Wed, Nov 05, 2003 - Page 6 News List

ElBaradei wants global nuclear control

NONPROLIFERATION The IAEA head believes uranium and plutonium enrichment facilities in all countries -- including the US -- should be put under multinational control


All weapons-usable uranium and plu-tonium production should come under international control to limit "the increasing threat" posed by countries and by terrorists, the UN nuclear chief says.

Mohamed ElBaradei on Monday cited the "serious and immediate challenge" posed by North Korea's withdrawal from the Nuclear Nonproliferation Treaty, the urgent need to determine the full extent of Iran's nuclear program, lingering questions about Iraq's nuclear efforts and illegal trafficking in radioactive material.

In his annual report to the 191-nation General Assembly, the head of the International Atomic Energy Agency (IAEA) said it was time "to pursue whatever actions are required, including new ways of thinking and unconventional approaches, to ensure that nuclear energy remains a source of hope and prosperity, and not a tool for self-destruction."

With information and expertise on how to produce nuclear wea-pons "much more accessible" than when the Nuclear Nonproliferation Treaty was being negotiated in the 1960s, ElBaradei said it has become far more important to control access to highly enriched uranium and plutonium, which are the key ingredients.

Due to "the increasing threat of proliferation, both by states and by terrorists," he said, it would be worth considering an agreement to restrict the processing of weapons-usable material from civilian nuclear power programs and the production of plutonium and highly enriched uranium "exclusively to facilities under multinational control."

ElBaradei believes that nuclear enrichment facilities in all countries -- including the nuclear powers like the US -- should be put under multinational control, said IAEA spokesman Mark Gwozdecky.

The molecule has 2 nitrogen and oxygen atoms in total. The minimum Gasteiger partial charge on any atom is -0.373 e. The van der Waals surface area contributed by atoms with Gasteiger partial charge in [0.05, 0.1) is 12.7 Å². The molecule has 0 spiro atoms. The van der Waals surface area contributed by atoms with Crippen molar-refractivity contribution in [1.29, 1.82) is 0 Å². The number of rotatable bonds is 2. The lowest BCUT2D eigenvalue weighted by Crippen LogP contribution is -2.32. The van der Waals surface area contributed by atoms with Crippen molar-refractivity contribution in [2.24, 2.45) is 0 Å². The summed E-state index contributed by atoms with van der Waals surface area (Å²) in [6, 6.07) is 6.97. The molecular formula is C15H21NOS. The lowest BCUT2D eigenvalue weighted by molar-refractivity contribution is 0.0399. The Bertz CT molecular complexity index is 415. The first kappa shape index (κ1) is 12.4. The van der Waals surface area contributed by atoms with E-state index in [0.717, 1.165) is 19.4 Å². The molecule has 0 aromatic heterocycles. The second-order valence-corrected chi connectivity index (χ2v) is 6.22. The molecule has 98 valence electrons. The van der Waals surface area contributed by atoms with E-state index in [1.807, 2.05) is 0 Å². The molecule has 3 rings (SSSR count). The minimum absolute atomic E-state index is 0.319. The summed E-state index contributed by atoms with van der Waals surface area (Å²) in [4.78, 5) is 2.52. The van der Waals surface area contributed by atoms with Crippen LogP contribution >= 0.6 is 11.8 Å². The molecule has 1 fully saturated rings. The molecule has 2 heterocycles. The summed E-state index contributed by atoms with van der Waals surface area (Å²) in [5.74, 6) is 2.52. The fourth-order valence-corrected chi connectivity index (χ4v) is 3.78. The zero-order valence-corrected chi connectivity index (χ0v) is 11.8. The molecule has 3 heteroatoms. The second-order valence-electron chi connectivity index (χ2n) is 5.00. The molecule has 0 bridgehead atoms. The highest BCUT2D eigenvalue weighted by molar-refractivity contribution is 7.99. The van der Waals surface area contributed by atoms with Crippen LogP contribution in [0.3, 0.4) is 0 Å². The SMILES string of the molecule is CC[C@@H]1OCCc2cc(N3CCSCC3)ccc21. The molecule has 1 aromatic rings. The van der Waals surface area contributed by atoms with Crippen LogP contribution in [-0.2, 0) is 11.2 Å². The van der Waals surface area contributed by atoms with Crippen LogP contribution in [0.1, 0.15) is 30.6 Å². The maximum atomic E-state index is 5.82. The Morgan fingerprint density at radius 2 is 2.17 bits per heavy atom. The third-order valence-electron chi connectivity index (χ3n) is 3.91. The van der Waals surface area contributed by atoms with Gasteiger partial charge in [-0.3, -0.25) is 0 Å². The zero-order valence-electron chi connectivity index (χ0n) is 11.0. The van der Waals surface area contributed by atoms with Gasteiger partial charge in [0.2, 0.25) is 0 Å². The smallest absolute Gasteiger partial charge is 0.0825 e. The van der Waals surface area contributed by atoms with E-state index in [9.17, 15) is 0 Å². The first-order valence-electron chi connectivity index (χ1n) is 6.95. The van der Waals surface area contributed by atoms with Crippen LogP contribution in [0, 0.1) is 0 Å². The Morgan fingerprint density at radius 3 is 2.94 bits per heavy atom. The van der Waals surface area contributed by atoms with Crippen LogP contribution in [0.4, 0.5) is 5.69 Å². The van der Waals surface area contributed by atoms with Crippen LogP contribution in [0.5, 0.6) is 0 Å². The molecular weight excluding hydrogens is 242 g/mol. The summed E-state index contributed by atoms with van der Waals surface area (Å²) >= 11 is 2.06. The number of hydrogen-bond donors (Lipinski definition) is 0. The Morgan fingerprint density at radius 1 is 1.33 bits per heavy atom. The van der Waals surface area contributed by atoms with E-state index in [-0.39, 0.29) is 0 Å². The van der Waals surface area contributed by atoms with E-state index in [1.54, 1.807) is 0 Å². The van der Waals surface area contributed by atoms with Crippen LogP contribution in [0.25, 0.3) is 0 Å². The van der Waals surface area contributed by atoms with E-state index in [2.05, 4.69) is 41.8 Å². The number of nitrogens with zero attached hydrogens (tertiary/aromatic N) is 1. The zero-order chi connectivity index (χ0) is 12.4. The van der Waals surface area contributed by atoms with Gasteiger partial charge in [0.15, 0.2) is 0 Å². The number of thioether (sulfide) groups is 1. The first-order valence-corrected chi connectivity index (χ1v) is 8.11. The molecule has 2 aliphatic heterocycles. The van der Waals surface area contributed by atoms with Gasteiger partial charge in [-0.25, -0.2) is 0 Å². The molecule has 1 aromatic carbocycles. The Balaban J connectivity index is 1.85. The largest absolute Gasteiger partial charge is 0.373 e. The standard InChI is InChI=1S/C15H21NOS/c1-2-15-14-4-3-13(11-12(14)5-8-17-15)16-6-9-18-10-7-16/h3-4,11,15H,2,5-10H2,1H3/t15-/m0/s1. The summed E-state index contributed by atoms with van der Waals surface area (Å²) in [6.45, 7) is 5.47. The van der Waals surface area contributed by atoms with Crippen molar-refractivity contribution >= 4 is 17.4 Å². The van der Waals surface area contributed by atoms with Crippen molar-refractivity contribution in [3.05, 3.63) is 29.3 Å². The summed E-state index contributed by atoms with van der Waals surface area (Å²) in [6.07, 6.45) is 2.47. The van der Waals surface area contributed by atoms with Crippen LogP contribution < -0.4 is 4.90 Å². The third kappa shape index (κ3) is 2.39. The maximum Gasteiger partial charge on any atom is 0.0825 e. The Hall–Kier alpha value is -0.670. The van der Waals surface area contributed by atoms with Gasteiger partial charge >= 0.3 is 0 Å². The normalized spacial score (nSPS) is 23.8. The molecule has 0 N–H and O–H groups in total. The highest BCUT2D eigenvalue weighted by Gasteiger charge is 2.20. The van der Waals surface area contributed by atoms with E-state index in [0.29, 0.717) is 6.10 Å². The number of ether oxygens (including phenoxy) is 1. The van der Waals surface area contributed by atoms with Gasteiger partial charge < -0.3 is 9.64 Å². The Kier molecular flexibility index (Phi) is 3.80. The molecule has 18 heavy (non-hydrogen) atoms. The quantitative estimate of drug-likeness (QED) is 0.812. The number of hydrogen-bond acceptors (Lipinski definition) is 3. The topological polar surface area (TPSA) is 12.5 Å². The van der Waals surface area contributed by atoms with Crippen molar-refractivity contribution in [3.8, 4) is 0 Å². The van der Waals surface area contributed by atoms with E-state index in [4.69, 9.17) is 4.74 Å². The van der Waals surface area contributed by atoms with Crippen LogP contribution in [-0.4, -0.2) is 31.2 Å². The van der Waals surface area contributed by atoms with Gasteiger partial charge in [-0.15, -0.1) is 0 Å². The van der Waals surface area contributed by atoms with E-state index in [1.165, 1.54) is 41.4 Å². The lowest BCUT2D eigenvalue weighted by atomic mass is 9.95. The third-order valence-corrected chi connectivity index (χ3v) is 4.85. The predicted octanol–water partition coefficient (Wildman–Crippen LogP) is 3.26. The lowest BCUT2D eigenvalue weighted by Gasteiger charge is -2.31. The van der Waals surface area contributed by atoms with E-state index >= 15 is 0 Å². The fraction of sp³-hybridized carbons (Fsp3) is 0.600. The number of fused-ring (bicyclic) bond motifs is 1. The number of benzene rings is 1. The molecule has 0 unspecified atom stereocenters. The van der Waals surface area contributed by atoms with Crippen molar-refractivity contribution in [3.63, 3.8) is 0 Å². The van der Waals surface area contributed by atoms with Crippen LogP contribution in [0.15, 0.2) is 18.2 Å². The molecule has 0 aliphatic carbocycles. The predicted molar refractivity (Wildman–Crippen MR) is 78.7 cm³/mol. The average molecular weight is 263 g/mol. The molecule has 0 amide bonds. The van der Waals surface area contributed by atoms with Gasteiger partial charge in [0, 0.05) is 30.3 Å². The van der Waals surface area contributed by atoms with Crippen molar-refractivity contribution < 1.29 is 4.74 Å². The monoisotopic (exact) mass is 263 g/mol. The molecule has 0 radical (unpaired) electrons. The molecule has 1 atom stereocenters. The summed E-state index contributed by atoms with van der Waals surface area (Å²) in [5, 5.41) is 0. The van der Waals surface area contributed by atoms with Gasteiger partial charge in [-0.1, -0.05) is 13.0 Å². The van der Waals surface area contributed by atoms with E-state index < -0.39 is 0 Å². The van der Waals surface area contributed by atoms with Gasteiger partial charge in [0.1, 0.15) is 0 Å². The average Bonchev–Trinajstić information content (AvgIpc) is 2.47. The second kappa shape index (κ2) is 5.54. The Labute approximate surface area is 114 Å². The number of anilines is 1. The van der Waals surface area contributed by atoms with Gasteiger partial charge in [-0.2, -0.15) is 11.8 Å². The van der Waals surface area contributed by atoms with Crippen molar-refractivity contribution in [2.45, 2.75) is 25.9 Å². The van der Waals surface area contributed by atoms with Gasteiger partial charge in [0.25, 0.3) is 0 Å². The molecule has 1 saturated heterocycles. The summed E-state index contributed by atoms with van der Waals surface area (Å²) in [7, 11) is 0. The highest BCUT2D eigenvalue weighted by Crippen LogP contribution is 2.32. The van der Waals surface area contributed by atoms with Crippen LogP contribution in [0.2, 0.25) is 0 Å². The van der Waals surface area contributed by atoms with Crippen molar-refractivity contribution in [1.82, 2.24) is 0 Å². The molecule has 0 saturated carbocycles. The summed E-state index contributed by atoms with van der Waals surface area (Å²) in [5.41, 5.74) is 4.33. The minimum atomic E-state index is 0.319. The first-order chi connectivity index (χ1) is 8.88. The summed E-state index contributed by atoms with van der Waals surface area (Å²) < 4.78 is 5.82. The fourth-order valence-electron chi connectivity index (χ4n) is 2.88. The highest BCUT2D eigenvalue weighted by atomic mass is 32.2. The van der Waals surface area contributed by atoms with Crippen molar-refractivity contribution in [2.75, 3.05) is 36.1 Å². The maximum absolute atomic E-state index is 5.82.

The IAEA chief has also said these restrictions should be coupled with a treaty that would cut off the production of nuclear material, Gwozdecky said.

Outlining the major nuclear challenges, ElBaradei said the IAEA has not been able to perform any inspections in North Korea since December "and cannot therefore provide any level of assurance about the non-diversion of nuclear material."

"We have continued to emphasize the need for a comprehensive settlement of the Korean crisis through dialogue, and it is my hope that the six-party talks would lead to such a settlement," he said.

North Korea said last week it will consider a US offer of multilateral security assurances for ending its nuclear program, sparking hopes of further negotiations. The North has been insisting on a formal nonaggression treaty with the US, a demand which Washington rejects.

Under pressure from the IAEA board, Iran recently handed over what it said was a complete declaration of its nuclear activities. ElBaradei said inspectors are in the process of verifying the dossier.

He noted that Iran has also expressed its intention to sign an additional protocol to the nonproliferation treaty giving IAEA inspectors unfettered access to its nuclear facilities, "which is a key to our ability to provide comprehensive assurance" that its nuclear program is peaceful.

ElBaradei said he would report to the board later this month "on the status of our implementation of safeguards in Iran."

Iran's UN Ambassador Javad Zarif later told the General Assembly that his government's report would enable the IAEA to verify its activities had been peaceful, but also that "necessary corrective measures" had been taken to meet all requirements under the agency's safeguards system.

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